edaub1

Member
Joined
Jun 10, 2009
Whenever i record, and pan either hard left or hard right. It doesn't sound NEARLY as wide as music i listen to. Even with software synths...Why is this?

I own sm57s and an akg perception 200, with a firestudio project.

Any help would be great.
 

TheJackAttack

Well-Known Member
Joined
Mar 20, 2008
Well, there are any number of ways to do what you want. You could also add a third track of your vocal panned center. Send your hard left/hard right tracks to an auxilliary bus. Add a little reverb to that bus. Now mix the center stick and the aux bus until you get the image you want.

Alternatively, if you have a stereo track, you can reverse engineer it with a VST plugin stereo expander.
 

BusterMudd

Member
Joined
Aug 13, 2004
I'd happily explain what I do when I want super-wide stereo tracks -- in short, it involves a manipulation of the Difference signal based on a circuit Modulation Sciences used to put in their StereoMaxx MYB-2 Stereo Image Enlarger -- but the OP's question was Why Don't My Recordings Sound NEARLY As Wide As Music I Listen To. And I suspect the answer is *not* because the music he/she listens to uses special stereo image enlargement techniques, but rather that the music he/she listens to uses either real instruments recorded in stereo (with high quality microphones in smartly designed stereo orientations & high quality signal pathes downstream), and/or high quality ambience processors that generate realistic imaging cues.
 

thatjeffguy

Well-Known Member
Joined
Oct 31, 2009
Keep in mind, too, that many effects (reverb, etc.) use stereo outputs. The more of these used can tend to narrow the stereo field... a track panned hard left, for example, with a stereo reverb applied... the reverb outputs to both left and right so you lose some panning. If you can, rout the outputs of any such effects to the same side as the dry signal.

Jeff
 

BusterMudd

Member
Joined
Aug 13, 2004
@ Bustermudd- Ok. But does that response help with manipulating what the OP has available? Not so much.

Depends on your definition of "so much" I guess. My response suggests that perhaps the problem lies not with the OP doing anything wrong per se, but simply not having enough tools or experience or information in order to get better results. If I were trying to achieve a result and couldn't, I'd probably find it "so much" more helpful to learn that I either A) could achieve those results if I gained more valuable insight into what constituted the roots of said results; or B) couldn't because of some limitation of the equipment I was using...at least moreso than being told, in effect, "You could polish that turd..."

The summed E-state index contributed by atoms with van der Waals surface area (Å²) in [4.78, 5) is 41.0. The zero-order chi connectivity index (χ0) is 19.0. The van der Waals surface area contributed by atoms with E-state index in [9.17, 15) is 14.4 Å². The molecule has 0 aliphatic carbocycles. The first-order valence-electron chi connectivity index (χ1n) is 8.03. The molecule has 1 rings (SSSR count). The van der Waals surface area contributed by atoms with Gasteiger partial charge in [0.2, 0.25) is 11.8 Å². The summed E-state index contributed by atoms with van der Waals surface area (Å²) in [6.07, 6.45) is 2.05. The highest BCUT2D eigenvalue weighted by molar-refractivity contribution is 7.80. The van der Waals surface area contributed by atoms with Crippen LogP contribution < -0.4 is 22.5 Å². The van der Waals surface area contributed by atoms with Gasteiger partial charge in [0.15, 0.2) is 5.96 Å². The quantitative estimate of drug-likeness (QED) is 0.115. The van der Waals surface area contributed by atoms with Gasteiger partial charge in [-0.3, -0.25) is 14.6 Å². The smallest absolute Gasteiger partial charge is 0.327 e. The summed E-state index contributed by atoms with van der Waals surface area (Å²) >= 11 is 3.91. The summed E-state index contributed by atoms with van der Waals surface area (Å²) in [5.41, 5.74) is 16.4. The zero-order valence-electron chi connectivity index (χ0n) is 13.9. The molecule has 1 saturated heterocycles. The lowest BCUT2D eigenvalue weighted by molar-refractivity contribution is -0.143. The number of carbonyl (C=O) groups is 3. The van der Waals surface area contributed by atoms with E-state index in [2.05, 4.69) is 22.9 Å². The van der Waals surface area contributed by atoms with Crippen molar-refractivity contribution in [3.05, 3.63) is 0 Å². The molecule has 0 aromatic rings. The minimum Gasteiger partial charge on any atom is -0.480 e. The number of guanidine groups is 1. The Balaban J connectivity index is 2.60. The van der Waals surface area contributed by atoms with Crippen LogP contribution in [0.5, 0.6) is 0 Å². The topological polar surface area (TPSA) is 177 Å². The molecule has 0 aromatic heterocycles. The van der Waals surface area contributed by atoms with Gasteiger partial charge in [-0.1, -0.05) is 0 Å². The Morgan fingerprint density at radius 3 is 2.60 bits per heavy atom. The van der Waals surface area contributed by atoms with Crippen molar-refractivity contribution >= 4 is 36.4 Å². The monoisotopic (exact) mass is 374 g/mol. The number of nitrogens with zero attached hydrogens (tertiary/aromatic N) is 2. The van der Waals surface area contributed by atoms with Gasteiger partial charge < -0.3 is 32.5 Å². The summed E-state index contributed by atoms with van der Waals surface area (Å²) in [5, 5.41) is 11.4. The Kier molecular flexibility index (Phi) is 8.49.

TheJackAttack

Well-Known Member
Joined
Mar 20, 2008
I see your point more or less. But the OP doesn't know what he doesn't know. Also, provided the OP has a minimum of quality microphone he can begin to learn proper imaging techniques without dropping 10K on gear. Back in the day when we had 8 tracks to record a whole band we didn't have all that other fancy gear to work with and still learned proper mic techniques/mixing techniques. The OP can as well.
it involves a manipulation of the Difference signal based on a circuit Modulation Sciences used to put in their StereoMaxx MYB-2 Stereo Image Enlarger
This is the part I found unhelpful for the OP.

but the OP's question was Why Don't My Recordings Sound NEARLY As Wide As Music I Listen To.
And this has more to do with comparing something commercially produced and mastered with basic beginner efforts in a bedroom. They can't possibly be expected to be comparable and it would be sheer fantasy to think otherwise.
 

HaHallur

Well-Known Member
Joined
Dec 31, 2007
Hey I have a question regarding this matter.

When using VST stereo expander, would the best way be exporting the whole song from e.g. Cubase, then applying the Stereo expander during the mastering process in e.g. Wavelab ?
 

TheJackAttack

Well-Known Member
Joined
Mar 20, 2008
It can be done both ways. Sometimes widening/narrowing is altered during both mixdown and in mastering. Sometimes it is confined to certain bus outputs which of course is during the mixdown stage.

The mixing engineer should get as close to a good product as possible leaving enough headroom for the ME to do his/her job. The goal of the Mastering Engineer is to finalize the project as he/she see's fit to meet the needs of the client. Always remember that "mastering" is an art as well as a skill.
 

BusterMudd

Member
Joined
Aug 13, 2004
the OP doesn't know what he doesn't know. Also, provided the OP has a minimum of quality microphone he can begin to learn proper imaging techniques without dropping 10K on gear. Back in the day when we had 8 tracks to record a whole band we didn't have all that other fancy gear to work with and still learned proper mic techniques/mixing techniques. The OP can as well.

I think we're both in complete agreement on those points.

This is the part I found unhelpful for the OP.

Taken out of context, sure. But you somehow neglected to note that I specifically avoided describing in detail my stereo image enlargement technique; I only mentioned it as an aside because I didn't believe (and still don't) that was what the OP was asking for.


And this has more to do with comparing something commercially produced and mastered with basic beginner efforts in a bedroom.

It was (and still is) my contention that that is exactly what the OP is doing.


They can't possibly be expected to be comparable and it would be sheer fantasy to think otherwise.

So... you wanna burst his bubble, or should I?
 
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